Hackers to smoke out Aadhaar bugs, detect security loopholes
The Government of India will now be taking help from 20 hackers to smoke out bugs in Aadhaar security systems. In a special "bug bounty program," ethical hackers will work with the Unique Identification Authority of India (UIDAI) to gauge vulnerabilities in data security. They will scrutinize the system guarding the data of 1.32 billion Indians, the UIDAI said in a July 13 release.
Hackers to examine loopholes, make systems secure
As per the release, 20 individual hackers or groups will be studying the UIDAI's Central Identities Data Repository (CIDR). The largest database in the world, the CIDR stores the information of 1.32 billion Indians. The hackers applying for this program must be listed in the top 100 of popular bug bounty leaderboards or should have worked with reputed companies like Microsoft, Apple, Google, etc.
Hackers must sign a non-disclosure agreement
The UIDAI is looking to appoint candidates active in the bug bounty community, who will have to sign a non-disclosure agreement with the UIDAI, a News18 report says. The ethical hackers should also have a valid Aadhaar number and must be Indian citizens. "Candidate should not represent an organization and must participate in their individual capacity," the UIDAI order reads.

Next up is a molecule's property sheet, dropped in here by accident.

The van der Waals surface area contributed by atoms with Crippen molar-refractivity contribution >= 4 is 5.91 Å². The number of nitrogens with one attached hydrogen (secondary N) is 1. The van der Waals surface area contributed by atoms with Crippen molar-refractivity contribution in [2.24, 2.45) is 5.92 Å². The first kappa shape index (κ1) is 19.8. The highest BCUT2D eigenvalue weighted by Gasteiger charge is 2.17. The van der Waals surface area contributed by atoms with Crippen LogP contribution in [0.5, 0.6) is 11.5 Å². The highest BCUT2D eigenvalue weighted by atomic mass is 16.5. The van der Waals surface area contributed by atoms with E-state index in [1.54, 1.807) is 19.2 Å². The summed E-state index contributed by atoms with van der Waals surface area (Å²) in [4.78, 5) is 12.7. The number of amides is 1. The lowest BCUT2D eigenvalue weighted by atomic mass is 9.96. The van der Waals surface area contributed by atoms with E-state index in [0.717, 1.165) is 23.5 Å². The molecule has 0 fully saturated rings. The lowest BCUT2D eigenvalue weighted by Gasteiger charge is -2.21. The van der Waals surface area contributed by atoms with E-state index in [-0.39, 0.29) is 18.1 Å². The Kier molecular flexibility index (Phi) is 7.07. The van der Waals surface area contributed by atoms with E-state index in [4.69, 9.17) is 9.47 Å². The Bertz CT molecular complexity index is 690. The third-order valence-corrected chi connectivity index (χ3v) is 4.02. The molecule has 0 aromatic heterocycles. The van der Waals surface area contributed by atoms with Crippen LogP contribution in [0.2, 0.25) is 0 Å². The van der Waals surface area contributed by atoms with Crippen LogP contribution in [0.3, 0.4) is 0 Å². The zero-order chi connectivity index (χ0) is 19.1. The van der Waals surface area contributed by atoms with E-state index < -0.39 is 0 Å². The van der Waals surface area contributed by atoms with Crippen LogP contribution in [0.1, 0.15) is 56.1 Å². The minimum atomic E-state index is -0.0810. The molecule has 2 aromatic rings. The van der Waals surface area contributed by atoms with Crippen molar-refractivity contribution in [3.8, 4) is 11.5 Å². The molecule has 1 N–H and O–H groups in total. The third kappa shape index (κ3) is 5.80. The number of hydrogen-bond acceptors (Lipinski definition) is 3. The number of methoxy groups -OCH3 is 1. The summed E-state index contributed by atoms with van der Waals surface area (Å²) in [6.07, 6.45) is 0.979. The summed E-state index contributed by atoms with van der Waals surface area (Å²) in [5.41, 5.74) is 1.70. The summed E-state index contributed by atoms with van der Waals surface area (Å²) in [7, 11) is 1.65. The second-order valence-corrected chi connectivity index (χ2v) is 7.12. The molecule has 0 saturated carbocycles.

A unique step to strengthen security systems
A first of its kind, the program aims to secure Aadhaar data in the CIDR, which has been leaked multiple times in the last few years. The UIDAI order did not clarify if the hackers will be remunerated for the project but mentioned that their credentials will be verified. Current or former UIDAI employees of seven years cannot apply for the position.
Aadhaar data leaks worrying
Last month, Aadhaar details of 11cr Indian farmers were exposed on an out-of-date PM Kisan website. A data expert reported the data could easily be accessed by any hacker with a single script due to a lack of authorization. A security lapse by the Jharkhand government exposed Aadhaar numbers of thousands of workers in 2019—when details of millions of Indane consumers also got leaked.